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Apis mellifera carnica from folk art to the architecture

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Last time I had the opportunity to see how a beehive looks from inside.I was absolutely amazed and couldn’t stop watching laborious bees,I am still fascinated by the organisation of those little animals.And as they will always be the most welcome guests in My botanical garden let me talk about some interesting bee-topics from my country today.

Beekeeping has a long tradition in Slovenia. Our bee is Apis mellifera carnica, very laborious and non aggressive bee.Kranjska čebela (Apis mellifera carnica)

picture from:http://sl.wikipedia.org/wiki/%C4%8Cebele

Cultivation of buckwheat in the 15th century meant autumn pasture and possible advance in beekeeping. So already in 1689 a beehive timbered of boards is mentioned .In mid 18th century  first painted front boards of beehives, first with religious motifs, later also with profane motifs appeared, contributing a big share to the Slovene folk art.

bee house

Adam and Eve in EdenAdam and Eve in EdenPilgrims' MadonnaPilgrims’ MadonnaWeddingWeddingPegam and LambergarPegam and Lambergar

pictures from:http://web.bf.uni-lj.si/jbozic/muzej/hivefron.html

Original vintage painted front-boards can be seen in museums today, but souvenir shops have plenty of replicas tourists like to buy.And as it may look like all these aren’t very serious art  I have to admit how it surprised me to discover that bees impressed Jože Plečnik, our great archirect.Beehive he projected for his garden in Ljubljana is definitely work of art bees-laborious architects deserve!Good news-Plečnik was born 140 years ago  and this anniversary will be celebrated with restoration of his beehive !

Čebelnjak, Plečnikarchitectural beehive in architect’s garden from:http://www.rtvslo.si/kultura/drugo/tudi-cebelnjak-je-del-plecnikove-dediscine/279068

Jože Plečnik

Jože Plečnik, 1904
Born January 23, 1872
Laibach (modern-day Ljubljana),Austria-Hungary
Died January 7, 1957 (aged 84)
LjubljanaYugoslavia
Work
Buildings Prague Castle (1920–34)
Triple Bridge, Ljubljana, (1929–32)
National and University Library(1930–41)
Projects Slovene Acropolis / Cathedral of Freedom (1947)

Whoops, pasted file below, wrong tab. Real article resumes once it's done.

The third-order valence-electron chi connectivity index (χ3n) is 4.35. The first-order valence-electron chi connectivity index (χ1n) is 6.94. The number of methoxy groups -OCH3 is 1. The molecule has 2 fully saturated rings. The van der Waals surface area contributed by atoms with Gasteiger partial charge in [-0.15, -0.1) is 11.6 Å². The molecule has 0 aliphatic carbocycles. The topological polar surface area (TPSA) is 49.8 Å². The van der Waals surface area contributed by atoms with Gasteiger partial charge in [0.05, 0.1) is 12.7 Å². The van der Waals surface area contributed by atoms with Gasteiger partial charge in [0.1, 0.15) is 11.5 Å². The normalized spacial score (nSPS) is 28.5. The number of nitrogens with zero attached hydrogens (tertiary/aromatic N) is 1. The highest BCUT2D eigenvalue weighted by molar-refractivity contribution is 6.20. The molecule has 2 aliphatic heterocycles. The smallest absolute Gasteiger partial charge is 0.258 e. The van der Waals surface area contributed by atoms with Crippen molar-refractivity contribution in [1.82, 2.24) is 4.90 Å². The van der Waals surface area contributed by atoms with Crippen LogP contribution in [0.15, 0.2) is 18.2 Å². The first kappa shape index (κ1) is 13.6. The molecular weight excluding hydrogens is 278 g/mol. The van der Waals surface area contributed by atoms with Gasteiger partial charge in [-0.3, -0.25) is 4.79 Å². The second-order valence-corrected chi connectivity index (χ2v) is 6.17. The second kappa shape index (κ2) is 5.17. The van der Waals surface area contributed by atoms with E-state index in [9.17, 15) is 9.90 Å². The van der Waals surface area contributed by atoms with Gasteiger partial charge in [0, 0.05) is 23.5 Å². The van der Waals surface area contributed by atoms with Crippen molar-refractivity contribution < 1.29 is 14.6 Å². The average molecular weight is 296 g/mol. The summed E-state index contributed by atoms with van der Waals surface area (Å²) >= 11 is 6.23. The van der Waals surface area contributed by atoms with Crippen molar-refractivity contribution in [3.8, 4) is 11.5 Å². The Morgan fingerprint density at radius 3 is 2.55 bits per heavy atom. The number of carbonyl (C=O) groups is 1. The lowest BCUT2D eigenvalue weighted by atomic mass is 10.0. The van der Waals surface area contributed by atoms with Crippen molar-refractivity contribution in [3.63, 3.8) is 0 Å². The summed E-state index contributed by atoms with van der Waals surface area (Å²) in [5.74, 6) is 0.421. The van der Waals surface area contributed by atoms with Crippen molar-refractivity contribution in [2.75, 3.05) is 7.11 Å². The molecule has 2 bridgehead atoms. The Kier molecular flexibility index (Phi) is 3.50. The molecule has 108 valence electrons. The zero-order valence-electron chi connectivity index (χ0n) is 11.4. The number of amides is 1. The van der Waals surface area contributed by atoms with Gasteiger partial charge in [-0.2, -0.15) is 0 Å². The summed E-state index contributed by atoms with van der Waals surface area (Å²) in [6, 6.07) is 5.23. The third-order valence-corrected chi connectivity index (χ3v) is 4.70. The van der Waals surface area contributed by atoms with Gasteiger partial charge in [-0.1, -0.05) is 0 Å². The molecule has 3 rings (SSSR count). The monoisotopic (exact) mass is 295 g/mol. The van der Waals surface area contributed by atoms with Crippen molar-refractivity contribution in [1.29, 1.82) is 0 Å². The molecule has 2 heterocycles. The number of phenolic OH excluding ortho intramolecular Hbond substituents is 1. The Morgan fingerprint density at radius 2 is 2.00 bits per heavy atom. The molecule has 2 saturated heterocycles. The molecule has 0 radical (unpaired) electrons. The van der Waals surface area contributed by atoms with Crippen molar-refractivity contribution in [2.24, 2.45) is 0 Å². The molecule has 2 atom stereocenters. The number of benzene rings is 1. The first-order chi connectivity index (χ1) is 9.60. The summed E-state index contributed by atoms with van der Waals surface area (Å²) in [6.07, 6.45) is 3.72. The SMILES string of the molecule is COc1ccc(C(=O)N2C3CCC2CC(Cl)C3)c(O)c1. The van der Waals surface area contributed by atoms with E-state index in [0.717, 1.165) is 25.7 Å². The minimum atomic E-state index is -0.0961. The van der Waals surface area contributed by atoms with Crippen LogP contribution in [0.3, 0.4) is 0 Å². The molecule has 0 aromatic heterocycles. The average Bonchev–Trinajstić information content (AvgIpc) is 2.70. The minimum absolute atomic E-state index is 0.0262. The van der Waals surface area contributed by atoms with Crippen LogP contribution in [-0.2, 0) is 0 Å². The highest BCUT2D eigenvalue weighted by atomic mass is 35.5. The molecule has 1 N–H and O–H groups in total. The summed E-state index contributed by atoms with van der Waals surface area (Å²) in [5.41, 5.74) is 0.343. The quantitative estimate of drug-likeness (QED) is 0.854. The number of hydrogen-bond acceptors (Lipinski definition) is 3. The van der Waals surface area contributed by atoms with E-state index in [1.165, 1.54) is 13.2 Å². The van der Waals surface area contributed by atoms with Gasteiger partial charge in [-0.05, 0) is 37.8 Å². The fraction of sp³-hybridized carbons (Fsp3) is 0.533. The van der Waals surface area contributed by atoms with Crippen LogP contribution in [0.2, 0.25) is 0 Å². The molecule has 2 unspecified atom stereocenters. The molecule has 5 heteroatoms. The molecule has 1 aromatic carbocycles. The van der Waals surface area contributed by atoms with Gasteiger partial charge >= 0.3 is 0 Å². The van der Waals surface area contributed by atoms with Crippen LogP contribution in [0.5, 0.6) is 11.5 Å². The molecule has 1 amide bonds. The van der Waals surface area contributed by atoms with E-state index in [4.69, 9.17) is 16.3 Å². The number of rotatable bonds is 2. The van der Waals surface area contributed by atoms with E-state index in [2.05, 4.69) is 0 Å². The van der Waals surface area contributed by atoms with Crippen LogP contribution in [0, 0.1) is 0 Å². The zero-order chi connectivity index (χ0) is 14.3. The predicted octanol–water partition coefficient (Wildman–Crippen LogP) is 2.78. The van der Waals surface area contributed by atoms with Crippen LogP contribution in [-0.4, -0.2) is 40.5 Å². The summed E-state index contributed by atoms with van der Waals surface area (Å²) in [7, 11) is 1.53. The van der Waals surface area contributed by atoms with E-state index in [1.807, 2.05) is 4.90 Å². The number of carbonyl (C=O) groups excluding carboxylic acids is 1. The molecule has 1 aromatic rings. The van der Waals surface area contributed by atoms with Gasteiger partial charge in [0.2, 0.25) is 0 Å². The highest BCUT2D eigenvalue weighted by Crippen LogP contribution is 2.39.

from:http://en.wikipedia.org/wiki/Jo%C5%BEe_Ple%C4%8Dnik

 

 

By Tamara Jare

Slovenian figurative painter. Love colors and light.

14 replies on “Apis mellifera carnica from folk art to the architecture”

Thank you for the link-interezzzzzzzzzzzzzzzzzting indeed, thou I miss some your work there!;)
Tamara

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Interesting article on the bees. I’ve always wanted to see the queen. We had a section of hive at a local crafts fair and the man exhibiting it kept trying to show her to us, but I never could quite make her out. Thanks for stopping by my blog!

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The queen here was marked with special yellow dot-so even apiarist can find her easily!
Thank you!

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Hi. This is really cool! Do you mind if I ask what country these bees are from? My dad has done bee-keeping in Australia and Zimbabwe. In Zimbabwe they were aggressive and he had to wear full protective clothing plus and he still got stung. In Australia, we can walk within centimetres of the hive and they are not fussed.

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I saw a documentary on Plecnik not too long ago – Lubljana is well-marked by his genius for creating spaces for the people, isn’t it? I didn’t know the connection to bees. Is it mostly acacia honey on your area?

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You are right about Plečnik,we have in Ljubljana his triple bridges, for example.
About honey:We have many,I like Chestnut honey and Hoya honey for myself, there are then still many others-have to check out, indeed-will let you know!

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I was in Istria last fall and tried several honey varieties – but not chestnut! Sound delicious! You live in a very beautiful part of the world – I loved Croatia…

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Chestnut is a god one, indeed!
Yes, it is nice here around,I actually live in Slovenia 😉
All the best,
Tamara

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You won’t have any problems finding plenty of mountains here,some caves are open for tourists to visit and we do have interesting villages (my favorite villages are in Goričko region)-I guess you will need a long vacation to make it!;)
Tamara

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Very, very nice. I will follow your blog. We have a number of beehives at Hill-Stead Museum, Farmington, CT USA where I work. The beekeeper harvests the honey and we sell it in our shop. It is quite lovely, and it is wonderful to see the hard work of the bees.
Warm Regards,
Diane Tucker
Naturalist, Hill-Stead Museum
Farmington, CT
USA

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Thank you so much!You have wonderful blog one can dream about, I am happy I found it!

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